“This deal is a ‘win-win’ for everyone including the environment, the South Florida Water Management District, shareholders, employees, surrounding communities, and citizens of Florida,” said Gaylon Lawrence, Jr. “Our offer is far superior to the one management of U.S. Sugar is trying to sell to the state — on several fronts. U.S. Sugar shareholders will receive $300 cash for their shares at closing, which if invested in investment grade corporate bonds, would yield more than $500 by the end of 2016 — without uncertainty.”
The Lawrence acquisition proposal offers shareholders $300 per share, guaranteed. It also assures the employees and surrounding communities that U.S. Sugar will continue operating as a going concern for years to come. This will most certainly preserve jobs and help stabilize home values.
Previously, the Lawrences made bids of $293 per share to buy U.S. Sugar, once in 2005 and again in 2007, but those offers were both rejected by the board of directors without informing the shareholders. This time, the Lawrences are appealing to the shareholders directly with hopes they will recognize the generous $300 per share purchase price while also providing that the company will operate well beyond 2016.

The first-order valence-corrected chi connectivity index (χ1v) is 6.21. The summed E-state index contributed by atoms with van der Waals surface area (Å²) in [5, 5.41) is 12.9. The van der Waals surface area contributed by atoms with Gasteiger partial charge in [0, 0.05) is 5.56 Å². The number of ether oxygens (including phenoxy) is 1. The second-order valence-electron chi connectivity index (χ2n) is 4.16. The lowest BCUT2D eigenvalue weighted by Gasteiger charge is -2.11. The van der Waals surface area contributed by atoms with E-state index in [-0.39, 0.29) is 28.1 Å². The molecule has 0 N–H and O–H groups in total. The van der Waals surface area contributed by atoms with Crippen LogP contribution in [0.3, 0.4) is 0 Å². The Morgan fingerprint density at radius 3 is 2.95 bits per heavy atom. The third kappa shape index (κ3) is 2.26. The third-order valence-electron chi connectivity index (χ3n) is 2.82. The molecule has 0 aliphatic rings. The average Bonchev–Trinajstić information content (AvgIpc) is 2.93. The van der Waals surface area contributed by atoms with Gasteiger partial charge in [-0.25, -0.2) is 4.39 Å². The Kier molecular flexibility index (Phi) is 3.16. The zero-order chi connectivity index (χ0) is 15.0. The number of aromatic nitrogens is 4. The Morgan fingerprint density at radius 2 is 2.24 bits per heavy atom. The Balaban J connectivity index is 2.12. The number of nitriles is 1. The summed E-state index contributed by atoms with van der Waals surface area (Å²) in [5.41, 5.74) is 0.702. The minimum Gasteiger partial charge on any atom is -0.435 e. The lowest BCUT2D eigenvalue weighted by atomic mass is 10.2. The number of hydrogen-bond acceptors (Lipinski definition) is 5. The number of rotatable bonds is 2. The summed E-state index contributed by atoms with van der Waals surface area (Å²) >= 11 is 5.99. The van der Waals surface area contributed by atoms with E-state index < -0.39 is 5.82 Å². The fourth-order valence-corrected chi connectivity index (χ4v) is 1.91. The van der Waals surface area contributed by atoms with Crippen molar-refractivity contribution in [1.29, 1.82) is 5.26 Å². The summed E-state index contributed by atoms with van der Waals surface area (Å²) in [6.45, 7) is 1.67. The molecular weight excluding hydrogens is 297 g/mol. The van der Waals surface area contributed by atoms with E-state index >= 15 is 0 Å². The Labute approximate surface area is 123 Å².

In environmental terms, the Lawrence and state proposals both help accomplish Governor Crist’s goal of restoring the north-south hydrology between Lake Okeechobee and the Everglades, with two major differences.
First, U.S. Sugar’s 181,000-acre land purchase proposal has the state acquiring tens of thousands of acres over and above what the South Florida Water Management requires to meet its goals. The Lawrence proposal will cost taxpayers a fraction of the $1.34 billion price tag. Secondly, it will preserve the jobs of the employees and contribute to the economic vitality of the local communities located south of Lake Okeechobee.
“We are committed to selling the land that the South Florida Water Management District needs to build this worthy project,” said Lawrence, Jr. “It is still a complex work-in-progress, one we are fully committed to accomplishing as stewards of the land.”
The deal is expected to close in 2009.
Source: Lawrence Group Press Release
For the Wall Street Journal’s take on the deal, click here.